We are never starting from scratch

By anna blaedel

A few nights ago I lay awake in the dark for hours, feeling the soft rhythm of my beloved’s deep sleep breathing and the sonorous, low rumbles of a slow moving thunderstorm.

Thunder is the audible, sense-able contraction of pressure produced by lightning–the still present aftermath of extreme pressures, rapid explosions. Our atmosphere, expanding and contracting in shock waves, at a pace that can take our breath away. The air we breathe, bursting into noise, echoing in every direction.

In Iowa, it has stormed every day this week.
Everywhere, there are so many storms upon us, and brewing.
Fires and floods and surges and waves. Crisis and chaos and collapse.
Extraction and excess, wildly unbalanced, too much and not enough.
Death and devastation, reverberating on scales so massive, and ongoing, and swift.

Everyone I know, it seems, is exhausted. Worn out and weary and working to do the best with what we’ve got when it feels impossibly too much, and never enough.

We cannot pinpoint exactly where one ends and another begins–each day, each crisis, each storm, each breath, each one life, so wild and precious and teetering on the brink–crashing into and emerging from each other.

This summer, I’ve been meditating on lostness, and spirals, and practices of returning.
Bayo Akomolafe asks: How can we be lost, well?

Sharon Salzberg reminds: The healing is not in not getting lost, the healing is in the return.

How can we return to our lives otherwise, gleaning wisdom from the wounds and wonders that mark, and make us?

Rather than “returning to normal,” might we re-turn toward a more tender, attentive, care-full aliveness?

This week, I returned to a letter written eleven years ago, by a sweet and sassy 8 year-old I had the delight of pastoring in the first church I served. I arrived to that church in rural, northeast Iowa fresh from San Francisco, with a buzzed head. As strangers, we were strange to each other. We were strange to each other, even after we were no longer strangers. And yet. The three years I spent there are woven into my being; the people there planted seeds of slowness and smaller scale and community care that continue to bloom and harvest and reseed in and through me, today.

I return, even now, to the tears that spilled from Jean’s eyes as she stood in my office doorway the first time, hands cupping a pint of fresh-picked raspberries, also spilling over. To the sound of Bonnie’s voice in the middle of the night, calling me because she had fallen again, and I was only a block away. To Rozanne and Andrea kneeling in the flower beds, tending and cultivating beauty, teaching me most of what I know about growing things. To Ila, sweet, dear Ila, so beautifully practiced in the art of composting hard life into soft power. To the cultivated trust that Cal and Brian were minutes away, if the threatening phone calls and late night pounding on my door escalated beyond what I could endure alone.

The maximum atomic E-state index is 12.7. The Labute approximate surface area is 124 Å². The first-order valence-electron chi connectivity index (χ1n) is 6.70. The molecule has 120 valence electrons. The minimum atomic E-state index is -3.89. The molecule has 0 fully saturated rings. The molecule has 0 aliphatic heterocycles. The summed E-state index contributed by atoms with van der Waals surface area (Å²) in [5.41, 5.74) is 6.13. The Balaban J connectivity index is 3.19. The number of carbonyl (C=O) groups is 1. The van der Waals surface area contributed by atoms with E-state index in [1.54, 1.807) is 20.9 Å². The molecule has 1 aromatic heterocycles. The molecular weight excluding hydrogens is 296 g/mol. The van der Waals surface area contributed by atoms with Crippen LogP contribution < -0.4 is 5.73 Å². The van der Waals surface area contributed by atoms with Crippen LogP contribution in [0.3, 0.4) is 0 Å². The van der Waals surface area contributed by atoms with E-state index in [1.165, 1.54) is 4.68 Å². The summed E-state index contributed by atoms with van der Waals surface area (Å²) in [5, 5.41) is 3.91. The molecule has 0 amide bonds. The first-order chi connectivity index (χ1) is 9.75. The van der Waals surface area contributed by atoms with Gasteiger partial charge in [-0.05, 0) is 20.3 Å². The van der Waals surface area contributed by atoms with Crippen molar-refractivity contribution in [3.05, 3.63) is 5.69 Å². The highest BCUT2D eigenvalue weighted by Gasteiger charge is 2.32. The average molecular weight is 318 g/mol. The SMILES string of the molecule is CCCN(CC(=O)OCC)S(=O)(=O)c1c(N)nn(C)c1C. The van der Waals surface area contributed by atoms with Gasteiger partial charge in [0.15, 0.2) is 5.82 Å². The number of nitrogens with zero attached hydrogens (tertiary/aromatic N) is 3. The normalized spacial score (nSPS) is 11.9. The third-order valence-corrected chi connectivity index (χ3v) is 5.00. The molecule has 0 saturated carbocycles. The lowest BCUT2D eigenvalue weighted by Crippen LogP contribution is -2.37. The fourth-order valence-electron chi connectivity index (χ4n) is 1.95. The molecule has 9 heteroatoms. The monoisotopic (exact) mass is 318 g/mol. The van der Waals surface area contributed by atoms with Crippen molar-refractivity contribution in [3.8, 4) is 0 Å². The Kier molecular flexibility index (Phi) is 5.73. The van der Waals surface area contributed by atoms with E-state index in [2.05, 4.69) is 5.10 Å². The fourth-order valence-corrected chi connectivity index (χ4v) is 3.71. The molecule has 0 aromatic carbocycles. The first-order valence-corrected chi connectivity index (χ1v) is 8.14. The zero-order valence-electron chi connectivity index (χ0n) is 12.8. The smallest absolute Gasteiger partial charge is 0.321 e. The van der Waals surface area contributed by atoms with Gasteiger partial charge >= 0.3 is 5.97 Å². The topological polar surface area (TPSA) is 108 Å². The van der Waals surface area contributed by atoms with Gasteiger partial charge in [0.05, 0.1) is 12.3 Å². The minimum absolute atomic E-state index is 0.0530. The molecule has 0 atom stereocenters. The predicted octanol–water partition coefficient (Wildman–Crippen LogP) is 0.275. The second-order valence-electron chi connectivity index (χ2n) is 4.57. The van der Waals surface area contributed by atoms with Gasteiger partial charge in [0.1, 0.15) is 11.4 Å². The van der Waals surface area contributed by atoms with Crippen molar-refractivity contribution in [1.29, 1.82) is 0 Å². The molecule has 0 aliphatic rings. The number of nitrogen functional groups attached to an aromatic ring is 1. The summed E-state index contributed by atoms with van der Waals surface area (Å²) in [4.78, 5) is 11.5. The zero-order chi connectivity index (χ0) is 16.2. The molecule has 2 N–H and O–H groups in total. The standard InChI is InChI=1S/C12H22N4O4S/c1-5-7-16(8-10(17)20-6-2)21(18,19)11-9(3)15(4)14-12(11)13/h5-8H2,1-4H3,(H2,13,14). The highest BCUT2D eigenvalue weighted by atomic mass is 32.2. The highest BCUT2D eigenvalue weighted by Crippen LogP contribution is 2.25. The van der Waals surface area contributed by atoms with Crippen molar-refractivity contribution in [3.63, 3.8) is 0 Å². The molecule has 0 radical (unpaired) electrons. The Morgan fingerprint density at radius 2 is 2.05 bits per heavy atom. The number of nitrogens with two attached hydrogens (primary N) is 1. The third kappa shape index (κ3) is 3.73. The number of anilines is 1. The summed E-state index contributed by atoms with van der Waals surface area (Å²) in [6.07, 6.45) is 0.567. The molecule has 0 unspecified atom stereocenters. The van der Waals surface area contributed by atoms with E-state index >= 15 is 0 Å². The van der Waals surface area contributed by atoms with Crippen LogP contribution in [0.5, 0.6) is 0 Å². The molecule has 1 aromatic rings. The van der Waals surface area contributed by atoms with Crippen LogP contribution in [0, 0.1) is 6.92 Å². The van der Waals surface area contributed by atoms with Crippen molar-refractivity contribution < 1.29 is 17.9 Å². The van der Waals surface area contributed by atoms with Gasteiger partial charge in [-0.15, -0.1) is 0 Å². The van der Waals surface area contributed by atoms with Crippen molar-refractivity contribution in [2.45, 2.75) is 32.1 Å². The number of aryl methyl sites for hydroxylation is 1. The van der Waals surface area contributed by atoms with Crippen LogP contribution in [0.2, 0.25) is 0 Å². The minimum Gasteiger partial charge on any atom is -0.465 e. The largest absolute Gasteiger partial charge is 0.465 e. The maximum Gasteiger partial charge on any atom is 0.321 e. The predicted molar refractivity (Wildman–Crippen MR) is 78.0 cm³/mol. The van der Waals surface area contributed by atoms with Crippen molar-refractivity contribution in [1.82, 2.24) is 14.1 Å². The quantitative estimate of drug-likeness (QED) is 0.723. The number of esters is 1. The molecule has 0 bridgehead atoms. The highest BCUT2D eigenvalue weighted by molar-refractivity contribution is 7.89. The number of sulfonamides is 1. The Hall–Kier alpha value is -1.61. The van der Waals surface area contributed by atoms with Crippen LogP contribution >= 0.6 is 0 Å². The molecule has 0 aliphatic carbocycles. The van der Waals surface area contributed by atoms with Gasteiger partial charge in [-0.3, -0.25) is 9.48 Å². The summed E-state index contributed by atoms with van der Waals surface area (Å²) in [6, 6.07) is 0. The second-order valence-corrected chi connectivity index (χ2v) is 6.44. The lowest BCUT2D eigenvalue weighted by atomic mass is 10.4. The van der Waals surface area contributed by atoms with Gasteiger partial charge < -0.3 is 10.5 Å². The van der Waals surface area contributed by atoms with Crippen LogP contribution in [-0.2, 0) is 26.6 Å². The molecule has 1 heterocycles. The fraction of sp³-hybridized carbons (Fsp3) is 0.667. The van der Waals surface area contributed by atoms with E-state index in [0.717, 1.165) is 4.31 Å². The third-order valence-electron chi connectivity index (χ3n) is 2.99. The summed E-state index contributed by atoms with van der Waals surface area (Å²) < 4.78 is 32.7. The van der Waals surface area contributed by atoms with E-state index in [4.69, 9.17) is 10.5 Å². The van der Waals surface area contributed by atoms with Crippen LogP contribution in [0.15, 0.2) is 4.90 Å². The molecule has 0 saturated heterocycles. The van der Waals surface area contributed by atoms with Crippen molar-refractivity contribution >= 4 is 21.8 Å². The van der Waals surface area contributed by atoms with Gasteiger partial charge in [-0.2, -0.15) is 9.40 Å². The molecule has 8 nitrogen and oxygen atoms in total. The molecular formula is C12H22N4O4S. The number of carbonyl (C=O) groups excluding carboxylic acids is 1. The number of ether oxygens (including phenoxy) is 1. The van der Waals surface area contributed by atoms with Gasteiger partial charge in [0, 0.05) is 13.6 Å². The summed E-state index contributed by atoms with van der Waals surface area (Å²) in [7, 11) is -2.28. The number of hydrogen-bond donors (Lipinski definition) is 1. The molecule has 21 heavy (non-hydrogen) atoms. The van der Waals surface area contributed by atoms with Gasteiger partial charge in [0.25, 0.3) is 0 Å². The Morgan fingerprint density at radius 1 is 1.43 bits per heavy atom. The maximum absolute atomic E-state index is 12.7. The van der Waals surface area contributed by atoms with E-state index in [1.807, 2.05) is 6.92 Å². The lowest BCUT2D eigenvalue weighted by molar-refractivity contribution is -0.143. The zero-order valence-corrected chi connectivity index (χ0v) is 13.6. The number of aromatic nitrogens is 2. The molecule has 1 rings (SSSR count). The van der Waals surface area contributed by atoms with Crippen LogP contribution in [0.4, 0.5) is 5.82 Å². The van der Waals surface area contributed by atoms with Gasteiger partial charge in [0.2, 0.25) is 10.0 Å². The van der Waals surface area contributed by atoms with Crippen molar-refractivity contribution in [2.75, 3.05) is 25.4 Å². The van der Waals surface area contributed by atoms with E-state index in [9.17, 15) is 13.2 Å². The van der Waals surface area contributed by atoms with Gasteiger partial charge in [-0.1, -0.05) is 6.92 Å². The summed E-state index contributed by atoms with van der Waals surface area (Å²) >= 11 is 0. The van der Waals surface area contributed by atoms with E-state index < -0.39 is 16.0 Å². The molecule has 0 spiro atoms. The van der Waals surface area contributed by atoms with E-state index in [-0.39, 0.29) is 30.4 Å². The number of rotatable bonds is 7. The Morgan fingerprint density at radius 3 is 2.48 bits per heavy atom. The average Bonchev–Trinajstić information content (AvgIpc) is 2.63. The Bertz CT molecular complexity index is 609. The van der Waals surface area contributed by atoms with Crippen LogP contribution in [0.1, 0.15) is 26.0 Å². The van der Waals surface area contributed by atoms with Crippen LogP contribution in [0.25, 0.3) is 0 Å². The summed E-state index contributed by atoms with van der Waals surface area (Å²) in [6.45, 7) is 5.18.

In this letter, that dear child wrote about loving me, and loving church. Eleven years ago, we hung like baby sloths on parsonage tree limbs, and had tea parties on the parsonage lawn. Eleven years later, that dear child is/becoming an adult and becoming himself, now goes by the same name as my nephew, is transitioning and transforming in holy and wholly beautiful ways. Over the years we’ve exchanged messages; I’ve had the privilege of receiving his questions and revelations about life: about identity, and gender, and relationships, and tattoos, and altars, and dreams, and the Divine. His words found me on a day I felt sure I had nothing to give.

So often, too often, I doubt that I have anything to give, despair at what little I have to offer.
Doubt and despair are greedy that way, so terribly totalizing–anything and everything else becomes inaccessible in their presence.

“It helps sometimes to take a long view,” invites the prayer made upon the sainthood of Oscar Romero.

I want so much to get “it” right, whatever “it” is: my work, my relationships, this “one wild and precious life.”
Instead, the best I can do is to show up.
The best we can do is show up.
Show up. Open up.
With as much tenderness, and honesty, and generosity, and humility, and care.
With and for, ourselves and each other.
Our inherent intimacy–our inherent impact on each other–is our primeval blessing and curse.
Our care and carelessness both, mark and make what is possible.

We do not have much control, if any at all.
We do influence each other, immeasurably.
Receiving what another offers can nourish me into life.
Offering what I have to give can nourish another into life.
We co-create aliveness this way.
We turn to life. We return to life.

Returning. Leaning in. Listening.
Surveying the pieces, the shards, the rubble, what remains.
Scavenging for tools and treasures, hidden, discarded, revealing themselves yet.
We are never starting from scratch.
We are shaping the future, with what is available to us, now.
Rarely, if ever, does this feel like enough.
But magical possibilities spiral out from this, here, now, yet.
Echoing in every direction.


Rev. Anna Blaedel is theologian-in-residence at enfleshed. They bring an attentiveness to the intersections of academic, activist, and ecclesial engagement. Anna nourishes students through campus ministry for the University of Iowa Wesley Center and is enrolled in a PhD program in Theological and Philosophical Studies at Drew University’s Graduate Division.

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